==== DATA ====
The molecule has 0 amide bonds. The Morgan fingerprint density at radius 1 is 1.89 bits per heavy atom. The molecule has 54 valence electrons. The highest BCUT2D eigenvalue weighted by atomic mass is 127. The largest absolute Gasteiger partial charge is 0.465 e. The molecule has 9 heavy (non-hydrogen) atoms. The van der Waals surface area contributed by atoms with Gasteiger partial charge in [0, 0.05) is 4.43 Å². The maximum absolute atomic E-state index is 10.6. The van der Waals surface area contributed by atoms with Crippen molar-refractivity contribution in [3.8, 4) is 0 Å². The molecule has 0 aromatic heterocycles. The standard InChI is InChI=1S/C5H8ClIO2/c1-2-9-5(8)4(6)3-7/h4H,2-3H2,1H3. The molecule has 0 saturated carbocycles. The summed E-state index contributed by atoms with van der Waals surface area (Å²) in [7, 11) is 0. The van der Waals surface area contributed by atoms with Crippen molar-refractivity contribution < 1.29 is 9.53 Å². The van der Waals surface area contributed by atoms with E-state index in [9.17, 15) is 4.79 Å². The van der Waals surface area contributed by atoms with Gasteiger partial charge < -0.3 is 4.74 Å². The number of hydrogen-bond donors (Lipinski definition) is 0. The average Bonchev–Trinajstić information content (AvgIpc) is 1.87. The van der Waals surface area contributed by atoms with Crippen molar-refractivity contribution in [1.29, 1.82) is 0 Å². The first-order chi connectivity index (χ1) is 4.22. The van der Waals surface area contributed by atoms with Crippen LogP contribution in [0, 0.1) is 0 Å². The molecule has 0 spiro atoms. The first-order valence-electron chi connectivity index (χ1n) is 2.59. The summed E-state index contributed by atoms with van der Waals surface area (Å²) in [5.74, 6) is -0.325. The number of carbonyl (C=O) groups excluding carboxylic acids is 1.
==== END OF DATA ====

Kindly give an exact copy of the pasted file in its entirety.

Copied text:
The molecule has 0 amide bonds. The Morgan fingerprint density at radius 1 is 1.89 bits per heavy atom. The molecule has 54 valence electrons. The highest BCUT2D eigenvalue weighted by atomic mass is 127. The largest absolute Gasteiger partial charge is 0.465 e. The molecule has 9 heavy (non-hydrogen) atoms. The van der Waals surface area contributed by atoms with Gasteiger partial charge in [0, 0.05) is 4.43 Å². The maximum absolute atomic E-state index is 10.6. The van der Waals surface area contributed by atoms with Crippen molar-refractivity contribution in [3.8, 4) is 0 Å². The molecule has 0 aromatic heterocycles. The standard InChI is InChI=1S/C5H8ClIO2/c1-2-9-5(8)4(6)3-7/h4H,2-3H2,1H3. The molecule has 0 saturated carbocycles. The summed E-state index contributed by atoms with van der Waals surface area (Å²) in [7, 11) is 0. The van der Waals surface area contributed by atoms with Crippen molar-refractivity contribution < 1.29 is 9.53 Å². The van der Waals surface area contributed by atoms with E-state index in [9.17, 15) is 4.79 Å². The van der Waals surface area contributed by atoms with Gasteiger partial charge < -0.3 is 4.74 Å². The number of hydrogen-bond donors (Lipinski definition) is 0. The average Bonchev–Trinajstić information content (AvgIpc) is 1.87. The van der Waals surface area contributed by atoms with Crippen molar-refractivity contribution in [1.29, 1.82) is 0 Å². The first-order chi connectivity index (χ1) is 4.22. The van der Waals surface area contributed by atoms with Crippen LogP contribution in [0, 0.1) is 0 Å². The molecule has 0 spiro atoms. The first-order valence-electron chi connectivity index (χ1n) is 2.59. The summed E-state index contributed by atoms with van der Waals surface area (Å²) in [5.74, 6) is -0.325. The number of carbonyl (C=O) groups excluding carboxylic acids is 1.